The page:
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Visualize Fluent Bit metrics with EB solys

March 15, 2019, written by Torsten Mosis, torsten.mosis@systemticks.de

Intro

In my last blog post I have described how we can setup a logging infrastructure for automotive software systems by exploiting Fluent Bit, Automotive DLT and EB solys.

If not yet done you should read this post first. It explains how these three standalone tools can be installed and configured to run as a combined log & trace analysis stack.

In this post we want to illustrate how EB solys can be utilized to visualize the runtime metrics collected by Fluent Bit in a natural and reasonable way.

Data Flow

Compared to last time we omit DLT as a intermediate logging router for the sake of convenience and connect Fluent Bit directly with EB solys.

How do Fluent Bit and EB solys interplay with each other?

With so-called input plugins Fluent Bit can be configured to retrieve valuable linux system data, such as cpu load, memory consumption, kernel messages, systemd messages and many more.

These logs can be redirected to certain output plugins, like e.g. a http output plugin.

In the end you can run a script within EB solys, that acts as http endpoint for retrieving the log data.

FS stack

Configuring Fluent Bit

So, let’s setup Fluent Bit for collecting some Linux runtime metrics.

Input Plugins

First we configure our input plugins in the INPUT section. We run the mem plugin for collecting memory consumption data, the disk plugin for measuring disk I/O activities and the netif plugin for determining sent and received bytes over the network interface.

[INPUT]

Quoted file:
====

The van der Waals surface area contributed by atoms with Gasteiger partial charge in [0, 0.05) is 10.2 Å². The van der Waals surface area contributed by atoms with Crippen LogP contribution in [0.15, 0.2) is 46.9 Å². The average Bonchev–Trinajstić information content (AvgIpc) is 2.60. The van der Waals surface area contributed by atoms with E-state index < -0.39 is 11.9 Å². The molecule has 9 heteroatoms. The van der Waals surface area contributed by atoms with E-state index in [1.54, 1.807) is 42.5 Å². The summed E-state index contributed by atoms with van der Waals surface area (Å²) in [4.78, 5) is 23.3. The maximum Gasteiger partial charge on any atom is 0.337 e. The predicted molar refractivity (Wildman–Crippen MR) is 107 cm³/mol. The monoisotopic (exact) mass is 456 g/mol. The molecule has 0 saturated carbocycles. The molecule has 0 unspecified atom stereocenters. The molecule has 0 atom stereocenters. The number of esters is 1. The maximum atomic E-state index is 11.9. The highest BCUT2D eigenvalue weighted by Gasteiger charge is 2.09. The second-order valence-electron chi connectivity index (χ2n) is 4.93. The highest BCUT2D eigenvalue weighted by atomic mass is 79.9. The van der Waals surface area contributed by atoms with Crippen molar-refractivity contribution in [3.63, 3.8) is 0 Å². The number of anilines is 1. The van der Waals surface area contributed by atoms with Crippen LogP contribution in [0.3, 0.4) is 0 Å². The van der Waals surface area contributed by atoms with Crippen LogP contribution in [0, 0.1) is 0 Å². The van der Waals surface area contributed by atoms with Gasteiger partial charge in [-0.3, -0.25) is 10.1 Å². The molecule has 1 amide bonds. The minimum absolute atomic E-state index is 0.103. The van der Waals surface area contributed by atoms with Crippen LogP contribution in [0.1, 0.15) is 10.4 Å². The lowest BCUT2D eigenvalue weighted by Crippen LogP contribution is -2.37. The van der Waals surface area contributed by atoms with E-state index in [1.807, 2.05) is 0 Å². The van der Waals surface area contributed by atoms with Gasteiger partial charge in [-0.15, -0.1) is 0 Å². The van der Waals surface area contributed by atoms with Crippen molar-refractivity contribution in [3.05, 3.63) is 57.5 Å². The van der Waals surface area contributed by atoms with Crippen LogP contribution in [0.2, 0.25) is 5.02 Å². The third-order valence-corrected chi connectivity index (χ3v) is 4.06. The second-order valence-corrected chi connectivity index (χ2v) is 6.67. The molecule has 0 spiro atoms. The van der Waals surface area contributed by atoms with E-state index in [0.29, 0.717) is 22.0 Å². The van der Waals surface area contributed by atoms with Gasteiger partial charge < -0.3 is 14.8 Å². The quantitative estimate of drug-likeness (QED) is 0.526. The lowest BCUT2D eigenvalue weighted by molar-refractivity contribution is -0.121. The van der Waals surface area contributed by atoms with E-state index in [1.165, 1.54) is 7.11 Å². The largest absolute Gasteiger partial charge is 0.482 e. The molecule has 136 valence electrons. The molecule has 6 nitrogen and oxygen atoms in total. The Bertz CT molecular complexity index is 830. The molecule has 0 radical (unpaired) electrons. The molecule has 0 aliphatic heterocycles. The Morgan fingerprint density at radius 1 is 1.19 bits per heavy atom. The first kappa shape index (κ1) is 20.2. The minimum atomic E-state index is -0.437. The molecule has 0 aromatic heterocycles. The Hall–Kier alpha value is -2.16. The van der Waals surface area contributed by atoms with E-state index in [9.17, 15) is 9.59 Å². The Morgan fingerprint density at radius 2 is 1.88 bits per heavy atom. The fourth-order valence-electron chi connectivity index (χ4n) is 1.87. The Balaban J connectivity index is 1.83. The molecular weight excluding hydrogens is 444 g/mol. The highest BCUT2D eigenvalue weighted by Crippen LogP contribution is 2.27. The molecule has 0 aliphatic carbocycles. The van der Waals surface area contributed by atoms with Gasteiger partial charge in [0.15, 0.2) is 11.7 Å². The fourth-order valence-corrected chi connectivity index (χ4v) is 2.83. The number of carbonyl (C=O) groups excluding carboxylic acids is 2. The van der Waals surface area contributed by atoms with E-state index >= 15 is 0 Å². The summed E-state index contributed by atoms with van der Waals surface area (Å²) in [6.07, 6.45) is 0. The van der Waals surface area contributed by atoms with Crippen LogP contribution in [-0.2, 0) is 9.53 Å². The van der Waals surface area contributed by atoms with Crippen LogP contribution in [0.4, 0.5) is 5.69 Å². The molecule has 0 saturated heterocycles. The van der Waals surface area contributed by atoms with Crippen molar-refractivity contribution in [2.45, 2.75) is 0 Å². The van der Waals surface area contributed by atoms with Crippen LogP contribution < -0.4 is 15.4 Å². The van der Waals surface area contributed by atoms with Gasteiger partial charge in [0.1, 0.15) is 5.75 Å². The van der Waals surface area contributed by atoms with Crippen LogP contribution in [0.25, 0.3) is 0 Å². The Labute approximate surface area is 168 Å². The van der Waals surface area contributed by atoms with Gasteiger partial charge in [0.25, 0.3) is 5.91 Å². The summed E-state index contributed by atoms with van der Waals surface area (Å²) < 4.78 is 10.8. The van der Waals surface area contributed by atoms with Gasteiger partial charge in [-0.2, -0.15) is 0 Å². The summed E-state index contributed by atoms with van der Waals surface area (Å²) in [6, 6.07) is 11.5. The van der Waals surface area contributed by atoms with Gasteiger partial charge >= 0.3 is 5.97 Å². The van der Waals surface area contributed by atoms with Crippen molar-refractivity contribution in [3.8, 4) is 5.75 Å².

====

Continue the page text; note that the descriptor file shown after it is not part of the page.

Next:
Name  mem
    Tag   memory

[INPUT]
    Name  disk
    Tag   diskIO

[INPUT]
    Name  netif
    Tag   netif
    Interface enp0s3

Filtering

The FILTER section allows to alter the incoming data generated by the input plugins. Here we remove some data we are not interested in and rename some elements to our needs.

[FILTER]
    Name record_modifier
    Match memory
    Remove_key Swap.total
    Remove_key Swap.used
    Remove_key Swap.free

[FILTER]
    Name modify
    Match memory
    Rename Mem.free free
    Rename Mem.used used
    Rename Mem.total total

[FILTER]
    Name modify
    Match diskIO
    Rename read_size read
    Rename write_size write

[FILTER]
    Name modify
    Match netif
    Rename enp0s3.rx.bytes rxBytes
    Rename enp0s3.rx.packets rxPackets
    Rename enp0s3.tx.bytes txBytes
    Rename enp0s3.tx.packets txPackets

Output plugins

And finally in the OUTPUT section we tell Fluent Bit where it should flush the information it gathers from the input. In our case we use the http plugin, that flushes all records into a HTTP endpoint. The http pluging simply issues a HTTP POST request with the data records in JSON format.

[OUTPUT]
    Name  http
    Match memory
    Host  10.0.2.2
    Port  7071
    Format json
    URI   /memory

[OUTPUT]
    Name  http
    Match diskIO
    Host  10.0.2.2
    Port  7071
    Format json
    URI   /diskIO

[OUTPUT]
    Name  http
    Match netif
    Host  10.0.2.2
    Port  7071
    Format json
    URI   /netif

The complete configuration file is located here. We will need that later.

Connect Fluent Bit to EB solys

Fluent Bit is now configured to collect certain runtime data. But how do we flush the data into EB solys then?

EB solys already comes with two native connectors for retrieving log and trace data:

  • EB solys target agent (a log processor similar to Fluent Bit, available for Linux and Android)

  • Automotive DLT (shown in the last blog post)

For a deep integration we can think of providing a corresponding Fluent Bit connector. This is not yet in place. Feel free to contribute or suppport. :)

For the time being we can use another facility of EB solys for processing log data captured by Fluent Bit: the EB solys built-in script engine.

EB solys scripting

The origin purpose of the sripting engine is to allow the user to interact with the collected runtime data and the UI resources. This enables the user to aggregate and correlate data from different sources programmatically and visualize them in tables, charts or in arbitrary html views in a very easy and straight-forward manner.